Why did Mary’s father, Henry White, send his shirts all the way to Chicago for laundering? What was it like to coast one’s bike at breakneck speed down one of the long wooden flumes that decorated the steep canyons around Wallace? Did Mrs. Hoyt’s “big gray earthen jar” of taffy never empty? And what was the town’s reaction when Mr. McCarthy left his wife at home and took his “pretty nurse” with him to Hawaii instead? These and so many more questions about life and times in the frontier mining town of Wallace, Idaho – in the decade before the Great 1910 Fire – are answered in Mary White Gordon’s wholly absorbing and warmly affectionate memoir.


The link:  http://www.lulu.com/shop/mary-white-gordon/a-childs-eye-view/paperback/product-23237541.html

The “Preview” pages at Lulu’s website for this slender volume allow one to read Kinyon Gordon’s “Introduction” and my “Editor’s Note.”

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Gisela “Doris” Roizen

Gisela-hsGone 11 years ago, today.

And my sorrow for her continues in a palpable, if attenuated, way — although it’s taken a different shape more recently.

In my still relatively new experience with a more solitary life — since Maggie’s passing — I think about Mom a lot.

She quite simply was not the kind of person who should have been obliged, by circumstance, to live alone.

Heidi, for many years, did the best she could to give Mom a family life — and even a work life. I remember at one point she had business cards printed up for Mom with the title “Mother of the President.”

My own humble existence — buoyed up as it is by the internet, by various historical and work-related pursuits, by family, friends, and neighbors, and even by little Meistie’s semi-friendly relationship with me — seems a far cry from the isolation I know she felt. Even language posed, I came to learn, a considerable barrier for her.  She didn’t understand more words than most of us in the family ever realized.

A truth — an unfortunate truth I will be buried with one day — is that if I had it to do over again, I’d have given her more of my time.

The moral of this anniversary reflection, then, is simply this:  If you have a mother or father, or another loved one, who is struggling with the isolation of advancing age and lessening agency, then do more for that person now, while it’s still possible to make a difference.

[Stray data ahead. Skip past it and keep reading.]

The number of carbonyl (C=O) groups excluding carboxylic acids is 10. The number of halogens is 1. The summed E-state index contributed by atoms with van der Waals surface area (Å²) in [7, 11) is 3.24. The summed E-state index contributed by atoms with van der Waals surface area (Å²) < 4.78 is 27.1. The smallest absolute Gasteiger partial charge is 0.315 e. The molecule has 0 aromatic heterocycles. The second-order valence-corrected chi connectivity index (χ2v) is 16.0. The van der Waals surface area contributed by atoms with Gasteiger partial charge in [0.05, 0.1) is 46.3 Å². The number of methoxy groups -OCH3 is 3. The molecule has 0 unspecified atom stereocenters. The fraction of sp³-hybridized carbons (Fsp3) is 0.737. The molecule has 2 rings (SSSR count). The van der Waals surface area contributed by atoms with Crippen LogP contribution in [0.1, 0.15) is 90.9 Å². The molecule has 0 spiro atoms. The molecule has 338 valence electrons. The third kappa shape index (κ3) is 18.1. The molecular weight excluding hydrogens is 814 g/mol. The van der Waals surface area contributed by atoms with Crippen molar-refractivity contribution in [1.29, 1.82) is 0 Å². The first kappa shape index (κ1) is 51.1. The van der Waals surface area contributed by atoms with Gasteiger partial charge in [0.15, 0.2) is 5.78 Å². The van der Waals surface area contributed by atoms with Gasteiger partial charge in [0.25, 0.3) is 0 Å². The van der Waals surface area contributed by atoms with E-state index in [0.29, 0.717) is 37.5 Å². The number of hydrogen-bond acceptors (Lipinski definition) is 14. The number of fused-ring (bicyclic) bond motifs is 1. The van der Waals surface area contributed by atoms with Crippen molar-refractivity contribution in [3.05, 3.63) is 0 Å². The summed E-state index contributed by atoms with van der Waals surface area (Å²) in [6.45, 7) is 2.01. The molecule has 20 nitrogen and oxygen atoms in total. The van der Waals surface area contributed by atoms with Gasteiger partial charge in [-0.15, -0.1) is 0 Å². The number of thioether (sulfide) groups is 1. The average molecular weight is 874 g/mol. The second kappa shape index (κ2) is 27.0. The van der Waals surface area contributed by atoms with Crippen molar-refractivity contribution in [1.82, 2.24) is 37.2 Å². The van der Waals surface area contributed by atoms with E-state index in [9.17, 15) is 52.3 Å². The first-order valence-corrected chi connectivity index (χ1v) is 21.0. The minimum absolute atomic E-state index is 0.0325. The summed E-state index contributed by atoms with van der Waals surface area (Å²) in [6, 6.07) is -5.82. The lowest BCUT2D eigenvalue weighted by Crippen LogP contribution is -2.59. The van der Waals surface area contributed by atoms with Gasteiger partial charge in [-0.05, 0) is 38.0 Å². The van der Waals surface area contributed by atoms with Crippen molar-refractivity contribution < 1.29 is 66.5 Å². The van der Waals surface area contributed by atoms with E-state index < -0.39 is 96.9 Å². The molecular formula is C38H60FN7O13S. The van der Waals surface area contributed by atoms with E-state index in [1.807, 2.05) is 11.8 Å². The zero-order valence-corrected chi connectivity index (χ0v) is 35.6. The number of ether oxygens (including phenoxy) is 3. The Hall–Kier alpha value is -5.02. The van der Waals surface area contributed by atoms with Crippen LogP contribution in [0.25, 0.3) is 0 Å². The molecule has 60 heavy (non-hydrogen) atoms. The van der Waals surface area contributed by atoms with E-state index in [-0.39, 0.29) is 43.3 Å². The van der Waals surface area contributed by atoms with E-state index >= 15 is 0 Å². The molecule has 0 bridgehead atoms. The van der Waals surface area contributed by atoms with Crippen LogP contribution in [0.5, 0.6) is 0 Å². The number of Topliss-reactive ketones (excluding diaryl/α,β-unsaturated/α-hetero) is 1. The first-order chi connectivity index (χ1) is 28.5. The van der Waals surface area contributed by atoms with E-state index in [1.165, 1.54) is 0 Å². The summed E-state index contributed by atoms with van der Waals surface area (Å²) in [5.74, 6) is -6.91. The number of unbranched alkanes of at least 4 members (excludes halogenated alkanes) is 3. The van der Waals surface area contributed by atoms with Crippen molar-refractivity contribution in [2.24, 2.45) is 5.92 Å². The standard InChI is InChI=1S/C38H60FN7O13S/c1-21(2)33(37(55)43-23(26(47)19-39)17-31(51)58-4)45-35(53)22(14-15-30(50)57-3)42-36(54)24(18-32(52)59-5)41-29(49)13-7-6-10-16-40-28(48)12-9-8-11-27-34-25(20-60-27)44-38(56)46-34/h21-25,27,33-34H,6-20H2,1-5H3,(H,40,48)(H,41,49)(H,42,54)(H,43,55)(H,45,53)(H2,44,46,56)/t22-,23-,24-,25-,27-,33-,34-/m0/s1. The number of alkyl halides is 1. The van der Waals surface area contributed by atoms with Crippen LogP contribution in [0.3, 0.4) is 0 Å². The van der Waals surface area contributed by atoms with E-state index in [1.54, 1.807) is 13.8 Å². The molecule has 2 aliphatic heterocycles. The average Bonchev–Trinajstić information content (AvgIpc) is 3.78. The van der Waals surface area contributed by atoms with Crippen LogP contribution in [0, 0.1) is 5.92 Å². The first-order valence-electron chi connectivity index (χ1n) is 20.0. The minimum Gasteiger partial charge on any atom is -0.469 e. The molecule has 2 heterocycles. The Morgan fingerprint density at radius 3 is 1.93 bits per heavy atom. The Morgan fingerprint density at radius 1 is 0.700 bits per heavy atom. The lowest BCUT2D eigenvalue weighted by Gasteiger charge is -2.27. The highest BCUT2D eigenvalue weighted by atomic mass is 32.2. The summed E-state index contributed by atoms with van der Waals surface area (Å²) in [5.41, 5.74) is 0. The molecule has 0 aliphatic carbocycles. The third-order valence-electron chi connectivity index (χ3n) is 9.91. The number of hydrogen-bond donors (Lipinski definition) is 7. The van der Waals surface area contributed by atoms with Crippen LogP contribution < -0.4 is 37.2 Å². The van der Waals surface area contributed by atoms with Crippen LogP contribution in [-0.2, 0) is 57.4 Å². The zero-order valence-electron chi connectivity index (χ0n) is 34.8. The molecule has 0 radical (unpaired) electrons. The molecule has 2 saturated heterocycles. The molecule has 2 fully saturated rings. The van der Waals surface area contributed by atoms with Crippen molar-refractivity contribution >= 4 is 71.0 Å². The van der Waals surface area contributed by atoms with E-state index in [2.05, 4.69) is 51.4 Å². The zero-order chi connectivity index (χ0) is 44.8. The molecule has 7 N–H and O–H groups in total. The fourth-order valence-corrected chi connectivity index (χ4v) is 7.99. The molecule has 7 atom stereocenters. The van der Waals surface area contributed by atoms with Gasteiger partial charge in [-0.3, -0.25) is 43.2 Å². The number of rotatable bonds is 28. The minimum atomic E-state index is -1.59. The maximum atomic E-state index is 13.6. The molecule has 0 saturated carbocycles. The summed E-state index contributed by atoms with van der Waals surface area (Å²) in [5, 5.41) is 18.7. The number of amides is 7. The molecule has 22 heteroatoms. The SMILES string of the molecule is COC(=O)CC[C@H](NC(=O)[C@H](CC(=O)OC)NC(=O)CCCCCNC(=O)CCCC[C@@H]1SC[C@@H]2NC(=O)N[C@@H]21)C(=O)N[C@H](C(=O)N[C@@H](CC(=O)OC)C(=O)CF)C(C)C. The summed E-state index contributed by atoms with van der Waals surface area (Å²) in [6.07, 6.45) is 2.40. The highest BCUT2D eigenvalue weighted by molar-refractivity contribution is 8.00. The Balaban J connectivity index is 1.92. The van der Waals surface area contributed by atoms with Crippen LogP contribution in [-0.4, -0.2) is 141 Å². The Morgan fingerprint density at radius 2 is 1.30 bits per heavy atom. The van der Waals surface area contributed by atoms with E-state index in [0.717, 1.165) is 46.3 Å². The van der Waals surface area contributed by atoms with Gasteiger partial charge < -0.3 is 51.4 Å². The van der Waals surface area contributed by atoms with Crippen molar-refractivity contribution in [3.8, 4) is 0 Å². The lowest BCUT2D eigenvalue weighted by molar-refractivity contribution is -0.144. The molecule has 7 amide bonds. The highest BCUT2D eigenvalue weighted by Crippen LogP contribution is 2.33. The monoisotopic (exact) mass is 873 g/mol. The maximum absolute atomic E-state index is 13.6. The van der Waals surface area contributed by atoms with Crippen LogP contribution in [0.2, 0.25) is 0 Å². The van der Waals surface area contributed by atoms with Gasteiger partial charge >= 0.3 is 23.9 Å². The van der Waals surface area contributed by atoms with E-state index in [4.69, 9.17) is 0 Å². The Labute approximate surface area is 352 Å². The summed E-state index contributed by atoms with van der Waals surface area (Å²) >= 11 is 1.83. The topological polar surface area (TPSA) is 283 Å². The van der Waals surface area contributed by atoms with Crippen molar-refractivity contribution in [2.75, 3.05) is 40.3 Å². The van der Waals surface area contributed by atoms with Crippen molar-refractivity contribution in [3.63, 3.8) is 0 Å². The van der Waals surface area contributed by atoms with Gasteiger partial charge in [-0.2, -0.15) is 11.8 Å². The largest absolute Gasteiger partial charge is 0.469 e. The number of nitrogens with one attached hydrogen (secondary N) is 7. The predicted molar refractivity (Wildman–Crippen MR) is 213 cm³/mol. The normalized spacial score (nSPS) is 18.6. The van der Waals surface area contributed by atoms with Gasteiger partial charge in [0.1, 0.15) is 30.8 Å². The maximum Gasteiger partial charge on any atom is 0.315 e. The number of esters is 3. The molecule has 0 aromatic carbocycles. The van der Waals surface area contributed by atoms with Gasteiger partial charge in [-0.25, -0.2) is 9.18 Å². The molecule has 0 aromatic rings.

Trite and syrupy advice, I know.  But — in my case, at least — a hard-won lesson.

Sorry, Mom!




Heidi, Mom, me, Peter, and Millie — c. 1963

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Family History: Two new photos

Aarons sister - poss my great grandmother - baby Joe

Possibly my maternal great grandmother with my infant father

My second cousin, Miriam Diamant Brenner, who lives in Israel, has kindly sent two new photos.  One (left), in particular, is notable because Miriam suggests it’s a picture of baby Joe (my father) held by (possibly) his grandmother (my great grandmother).  I’m guessing — because Miriam belongs to the Diamant side of the family — she’d be my grandmother’s mother, not my grandfather’s mother.  Miriam did not know her name; and, neither, sadly, do I.  I’ve never seen a candidate image before of my great grandmother.  This, therefore, is a very nice find, and gift.

The second image (below) is of my father’s Uncle Aaron’s mother, Aaron, and one of Aaron’s sisters.  Clearly, the right side of this photo was torn and repaired, thus distorting the sister’s left eye.  Aaron was my grandmother’s, Brana’s, younger brother.   That, in turn, would make Aaron’s mother, also pictured, my maternal great grandmother.  Or, in other words, possibly the same woman pictured in the first photo, although at different ages.  Aaron had three sisters — Brana, Riva, and Jenny.  Based on other family photos I’ve seen, my guess is that the pretty girl pictured would be Jenny.

Thank you very much, Miriam, for sharing these!

Aarons mother - Aaron - Aarons sisterAaron’s mother, Aaron, one of Aaron’s sisters